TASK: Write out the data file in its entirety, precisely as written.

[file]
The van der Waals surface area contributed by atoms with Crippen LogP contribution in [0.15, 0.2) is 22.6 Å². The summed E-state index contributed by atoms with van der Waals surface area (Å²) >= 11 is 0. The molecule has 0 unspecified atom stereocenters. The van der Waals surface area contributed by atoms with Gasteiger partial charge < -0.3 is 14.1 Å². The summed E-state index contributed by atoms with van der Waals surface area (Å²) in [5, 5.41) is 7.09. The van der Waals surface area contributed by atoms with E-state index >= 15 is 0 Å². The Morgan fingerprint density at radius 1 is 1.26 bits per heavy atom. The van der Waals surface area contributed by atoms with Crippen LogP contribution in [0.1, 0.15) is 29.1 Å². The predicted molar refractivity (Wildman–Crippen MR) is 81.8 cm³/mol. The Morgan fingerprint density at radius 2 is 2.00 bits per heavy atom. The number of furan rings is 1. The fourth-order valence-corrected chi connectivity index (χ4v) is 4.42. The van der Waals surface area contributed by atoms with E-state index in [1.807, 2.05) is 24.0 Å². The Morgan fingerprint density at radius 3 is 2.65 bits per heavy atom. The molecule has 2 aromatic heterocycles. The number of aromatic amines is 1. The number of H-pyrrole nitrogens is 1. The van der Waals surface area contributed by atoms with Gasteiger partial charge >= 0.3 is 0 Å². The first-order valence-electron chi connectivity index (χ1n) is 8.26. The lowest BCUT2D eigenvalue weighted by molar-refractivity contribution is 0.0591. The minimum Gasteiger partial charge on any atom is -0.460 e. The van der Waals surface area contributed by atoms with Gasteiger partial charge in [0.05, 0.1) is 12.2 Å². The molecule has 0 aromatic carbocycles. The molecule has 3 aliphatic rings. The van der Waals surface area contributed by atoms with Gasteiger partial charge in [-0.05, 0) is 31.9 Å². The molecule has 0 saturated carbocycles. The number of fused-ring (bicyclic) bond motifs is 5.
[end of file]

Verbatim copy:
The van der Waals surface area contributed by atoms with Crippen LogP contribution in [0.15, 0.2) is 22.6 Å². The summed E-state index contributed by atoms with van der Waals surface area (Å²) >= 11 is 0. The molecule has 0 unspecified atom stereocenters. The van der Waals surface area contributed by atoms with Gasteiger partial charge < -0.3 is 14.1 Å². The summed E-state index contributed by atoms with van der Waals surface area (Å²) in [5, 5.41) is 7.09. The van der Waals surface area contributed by atoms with E-state index >= 15 is 0 Å². The Morgan fingerprint density at radius 1 is 1.26 bits per heavy atom. The van der Waals surface area contributed by atoms with Crippen LogP contribution in [0.1, 0.15) is 29.1 Å². The predicted molar refractivity (Wildman–Crippen MR) is 81.8 cm³/mol. The Morgan fingerprint density at radius 2 is 2.00 bits per heavy atom. The number of furan rings is 1. The fourth-order valence-corrected chi connectivity index (χ4v) is 4.42. The van der Waals surface area contributed by atoms with E-state index in [1.807, 2.05) is 24.0 Å². The Morgan fingerprint density at radius 3 is 2.65 bits per heavy atom. The molecule has 2 aromatic heterocycles. The number of aromatic amines is 1. The number of H-pyrrole nitrogens is 1. The van der Waals surface area contributed by atoms with Gasteiger partial charge >= 0.3 is 0 Å². The first-order valence-electron chi connectivity index (χ1n) is 8.26. The lowest BCUT2D eigenvalue weighted by molar-refractivity contribution is 0.0591. The minimum Gasteiger partial charge on any atom is -0.460 e. The van der Waals surface area contributed by atoms with Gasteiger partial charge in [0.05, 0.1) is 12.2 Å². The molecule has 0 aromatic carbocycles. The molecule has 3 aliphatic rings. The van der Waals surface area contributed by atoms with Gasteiger partial charge in [-0.05, 0) is 31.9 Å². The molecule has 0 saturated carbocycles. The number of fused-ring (bicyclic) bond motifs is 5.